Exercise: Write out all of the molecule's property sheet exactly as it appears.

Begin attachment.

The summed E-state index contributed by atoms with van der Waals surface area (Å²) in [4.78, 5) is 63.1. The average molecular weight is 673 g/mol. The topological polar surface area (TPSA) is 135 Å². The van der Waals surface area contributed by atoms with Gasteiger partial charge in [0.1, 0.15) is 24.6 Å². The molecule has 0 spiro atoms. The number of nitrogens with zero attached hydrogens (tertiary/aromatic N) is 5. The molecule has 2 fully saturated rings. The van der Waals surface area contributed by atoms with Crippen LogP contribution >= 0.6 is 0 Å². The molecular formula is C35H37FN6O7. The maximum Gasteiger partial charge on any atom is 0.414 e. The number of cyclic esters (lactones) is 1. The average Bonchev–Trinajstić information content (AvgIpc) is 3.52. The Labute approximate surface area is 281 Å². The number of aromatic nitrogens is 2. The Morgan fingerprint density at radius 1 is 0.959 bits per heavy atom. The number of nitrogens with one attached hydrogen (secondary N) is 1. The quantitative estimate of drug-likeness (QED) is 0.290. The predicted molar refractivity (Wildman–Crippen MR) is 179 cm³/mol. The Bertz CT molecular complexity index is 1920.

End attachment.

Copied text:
The summed E-state index contributed by atoms with van der Waals surface area (Å²) in [4.78, 5) is 63.1. The average molecular weight is 673 g/mol. The topological polar surface area (TPSA) is 135 Å². The van der Waals surface area contributed by atoms with Gasteiger partial charge in [0.1, 0.15) is 24.6 Å². The molecule has 0 spiro atoms. The number of nitrogens with zero attached hydrogens (tertiary/aromatic N) is 5. The molecule has 2 fully saturated rings. The van der Waals surface area contributed by atoms with Crippen LogP contribution >= 0.6 is 0 Å². The molecular formula is C35H37FN6O7. The maximum Gasteiger partial charge on any atom is 0.414 e. The number of cyclic esters (lactones) is 1. The average Bonchev–Trinajstić information content (AvgIpc) is 3.52. The Labute approximate surface area is 281 Å². The number of aromatic nitrogens is 2. The Morgan fingerprint density at radius 1 is 0.959 bits per heavy atom. The number of nitrogens with one attached hydrogen (secondary N) is 1. The quantitative estimate of drug-likeness (QED) is 0.290. The predicted molar refractivity (Wildman–Crippen MR) is 179 cm³/mol. The Bertz CT molecular complexity index is 1920.